Take the 2-minute tour ×
Mathematics Stack Exchange is a question and answer site for people studying math at any level and professionals in related fields. It's 100% free, no registration required.

I'm reading Lang's First Course in Calculus 5e. I am stuck on p. 104, where he introduces Implicit Differentiation. Here's the text:

"Find the derivative $dy/dx$ if $x^2 + y^2=7$, in terms of $x$ and $y$. We differentiate both sides of the equation using the chain rule, and the fact that $dx/dx=1$. We then obtain:

$2x\frac{dx}{dx} + 2y\frac{dy}{dx}=0$, that is $2x + 2y\frac{dy}{dx}=0$

So my question is totally basic: what does $\frac{dx}{dx}$ stand for? What's it doing in there in the first place? I thought $x^2$ could be differentiated directly to $2x$, without any intermediate steps, and I'm just not seeing what $\frac{dx}{dx}$ is doing in there. Thanks for any tips.

share|improve this question
    
I think he is just be super crystal clear with what step is occuring: he is regarding everything on the LHS as a function of x, and differentiating with the chain rule even though for that first term, its really not needed. –  Ragib Zaman Sep 22 '11 at 5:15
2  
You are right, at this stage it causes unnecessary confusion. But if we were moving around the circle $x^2+y^2=7$, and $x$ and $y$ were both functions of time $t$, we would have $2x\frac{dx}{dt}+2y\frac{dy}{dt}=0$. However, that's for later! –  André Nicolas Sep 22 '11 at 5:20
    
I appreciate the nudges in the right direction, but I'm still head-scratching. How about this: how would you say $2x\frac{dx}{dx}$ in English? I think this is one of the things I'm really missing out on by studying on my own rather than in a class... –  Peter Sep 22 '11 at 5:29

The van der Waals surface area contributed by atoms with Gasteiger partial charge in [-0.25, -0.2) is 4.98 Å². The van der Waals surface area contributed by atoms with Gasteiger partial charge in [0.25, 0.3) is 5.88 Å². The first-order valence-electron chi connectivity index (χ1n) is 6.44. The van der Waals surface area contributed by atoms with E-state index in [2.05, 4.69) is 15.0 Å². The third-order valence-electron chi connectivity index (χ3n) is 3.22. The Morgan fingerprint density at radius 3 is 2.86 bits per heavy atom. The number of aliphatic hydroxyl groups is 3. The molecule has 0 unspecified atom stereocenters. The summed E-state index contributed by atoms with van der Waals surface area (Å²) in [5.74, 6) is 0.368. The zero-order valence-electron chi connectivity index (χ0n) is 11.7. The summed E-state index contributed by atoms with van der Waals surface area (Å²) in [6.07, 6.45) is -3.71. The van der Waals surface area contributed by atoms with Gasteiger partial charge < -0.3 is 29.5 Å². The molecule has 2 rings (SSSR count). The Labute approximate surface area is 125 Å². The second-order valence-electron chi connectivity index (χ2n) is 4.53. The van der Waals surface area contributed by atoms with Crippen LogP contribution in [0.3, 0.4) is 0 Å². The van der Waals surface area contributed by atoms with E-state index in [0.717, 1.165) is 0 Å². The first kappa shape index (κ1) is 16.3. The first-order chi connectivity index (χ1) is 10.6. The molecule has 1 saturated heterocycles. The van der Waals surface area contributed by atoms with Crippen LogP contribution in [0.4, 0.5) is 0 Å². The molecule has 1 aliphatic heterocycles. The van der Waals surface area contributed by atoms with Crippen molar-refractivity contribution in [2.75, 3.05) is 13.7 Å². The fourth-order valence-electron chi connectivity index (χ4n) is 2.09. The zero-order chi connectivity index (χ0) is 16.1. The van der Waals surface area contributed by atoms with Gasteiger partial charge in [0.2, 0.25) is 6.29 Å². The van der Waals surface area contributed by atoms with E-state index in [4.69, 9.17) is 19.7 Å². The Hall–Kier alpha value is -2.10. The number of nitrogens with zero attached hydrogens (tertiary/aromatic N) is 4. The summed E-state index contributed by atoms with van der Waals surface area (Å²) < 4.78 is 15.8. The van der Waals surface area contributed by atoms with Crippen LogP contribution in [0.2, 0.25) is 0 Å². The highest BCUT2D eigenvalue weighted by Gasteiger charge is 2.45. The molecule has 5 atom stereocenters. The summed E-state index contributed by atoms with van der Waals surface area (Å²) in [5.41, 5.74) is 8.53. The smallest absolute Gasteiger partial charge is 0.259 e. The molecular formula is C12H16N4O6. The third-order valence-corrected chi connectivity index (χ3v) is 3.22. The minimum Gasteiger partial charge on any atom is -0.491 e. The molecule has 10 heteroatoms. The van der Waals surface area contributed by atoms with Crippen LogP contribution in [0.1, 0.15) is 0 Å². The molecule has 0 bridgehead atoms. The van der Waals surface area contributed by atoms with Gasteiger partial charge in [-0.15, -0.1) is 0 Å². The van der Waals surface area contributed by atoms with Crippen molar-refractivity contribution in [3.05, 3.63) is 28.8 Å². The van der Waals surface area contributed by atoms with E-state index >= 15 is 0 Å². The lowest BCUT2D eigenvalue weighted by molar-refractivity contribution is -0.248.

1 Answer 1

up vote 3 down vote accepted

The $\frac{dx}{dx}$ is due to the chain rule. It means what other differentials mean: the rate of change of $x$ with respect to the rate of change of... well, $x$ in this case!
Since x changes at the same rate as itself (hopefully no proof of this is needed!),
this ratio is equal to $1$
And yes, the derivative of $x^2$, with respect to $x$, is $2x$.

share|improve this answer
    
That's done it, thanks much - –  Peter Sep 22 '11 at 5:33
    
You might want to check out this question (and the answers): math.stackexchange.com/q/21199/11020 –  Altar Ego Sep 22 '11 at 5:38
1  
Thank you for the pointer, that question was also very illuminating! –  Peter Sep 22 '11 at 5:49
    
Anytime!$$$$ :) –  Altar Ego Sep 22 '11 at 13:14

Your Answer

 
discard

By posting your answer, you agree to the privacy policy and terms of service.

Not the answer you're looking for? Browse other questions tagged or ask your own question.